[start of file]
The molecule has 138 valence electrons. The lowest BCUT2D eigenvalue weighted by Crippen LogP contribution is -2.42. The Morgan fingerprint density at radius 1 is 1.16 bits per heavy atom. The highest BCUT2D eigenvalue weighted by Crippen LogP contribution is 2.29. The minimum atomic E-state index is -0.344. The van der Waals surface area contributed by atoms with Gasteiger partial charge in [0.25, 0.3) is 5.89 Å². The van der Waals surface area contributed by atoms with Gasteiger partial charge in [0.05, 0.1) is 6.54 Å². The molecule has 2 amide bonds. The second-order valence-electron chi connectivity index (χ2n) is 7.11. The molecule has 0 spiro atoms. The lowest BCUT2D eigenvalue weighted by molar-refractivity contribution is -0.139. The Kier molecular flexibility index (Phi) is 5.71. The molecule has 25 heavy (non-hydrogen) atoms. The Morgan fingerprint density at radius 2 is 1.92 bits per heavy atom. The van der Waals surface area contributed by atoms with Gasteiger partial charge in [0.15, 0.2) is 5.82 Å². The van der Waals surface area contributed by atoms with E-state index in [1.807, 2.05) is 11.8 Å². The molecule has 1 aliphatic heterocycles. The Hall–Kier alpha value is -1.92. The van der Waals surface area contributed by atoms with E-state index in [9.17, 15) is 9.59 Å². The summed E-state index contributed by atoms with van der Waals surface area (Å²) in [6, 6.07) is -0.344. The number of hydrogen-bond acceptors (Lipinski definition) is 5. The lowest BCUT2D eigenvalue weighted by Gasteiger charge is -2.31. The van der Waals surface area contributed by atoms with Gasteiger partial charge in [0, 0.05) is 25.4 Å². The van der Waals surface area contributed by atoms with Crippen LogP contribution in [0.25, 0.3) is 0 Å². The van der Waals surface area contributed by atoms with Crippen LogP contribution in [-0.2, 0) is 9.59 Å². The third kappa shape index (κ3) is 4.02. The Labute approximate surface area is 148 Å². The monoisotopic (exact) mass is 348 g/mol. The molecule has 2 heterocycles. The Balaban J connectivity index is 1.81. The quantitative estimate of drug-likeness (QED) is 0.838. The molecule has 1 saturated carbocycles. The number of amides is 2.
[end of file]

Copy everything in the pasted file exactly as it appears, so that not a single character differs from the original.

The molecule has 138 valence electrons. The lowest BCUT2D eigenvalue weighted by Crippen LogP contribution is -2.42. The Morgan fingerprint density at radius 1 is 1.16 bits per heavy atom. The highest BCUT2D eigenvalue weighted by Crippen LogP contribution is 2.29. The minimum atomic E-state index is -0.344. The van der Waals surface area contributed by atoms with Gasteiger partial charge in [0.25, 0.3) is 5.89 Å². The van der Waals surface area contributed by atoms with Gasteiger partial charge in [0.05, 0.1) is 6.54 Å². The molecule has 2 amide bonds. The second-order valence-electron chi connectivity index (χ2n) is 7.11. The molecule has 0 spiro atoms. The lowest BCUT2D eigenvalue weighted by molar-refractivity contribution is -0.139. The Kier molecular flexibility index (Phi) is 5.71. The molecule has 25 heavy (non-hydrogen) atoms. The Morgan fingerprint density at radius 2 is 1.92 bits per heavy atom. The van der Waals surface area contributed by atoms with Gasteiger partial charge in [0.15, 0.2) is 5.82 Å². The van der Waals surface area contributed by atoms with E-state index in [1.807, 2.05) is 11.8 Å². The molecule has 1 aliphatic heterocycles. The Hall–Kier alpha value is -1.92. The van der Waals surface area contributed by atoms with E-state index in [9.17, 15) is 9.59 Å². The summed E-state index contributed by atoms with van der Waals surface area (Å²) in [6, 6.07) is -0.344. The number of hydrogen-bond acceptors (Lipinski definition) is 5. The lowest BCUT2D eigenvalue weighted by Gasteiger charge is -2.31. The van der Waals surface area contributed by atoms with Gasteiger partial charge in [0, 0.05) is 25.4 Å². The van der Waals surface area contributed by atoms with Crippen LogP contribution in [0.25, 0.3) is 0 Å². The van der Waals surface area contributed by atoms with Crippen LogP contribution in [-0.2, 0) is 9.59 Å². The third kappa shape index (κ3) is 4.02. The Labute approximate surface area is 148 Å². The monoisotopic (exact) mass is 348 g/mol. The molecule has 2 heterocycles. The Balaban J connectivity index is 1.81. The quantitative estimate of drug-likeness (QED) is 0.838. The molecule has 1 saturated carbocycles. The number of amides is 2.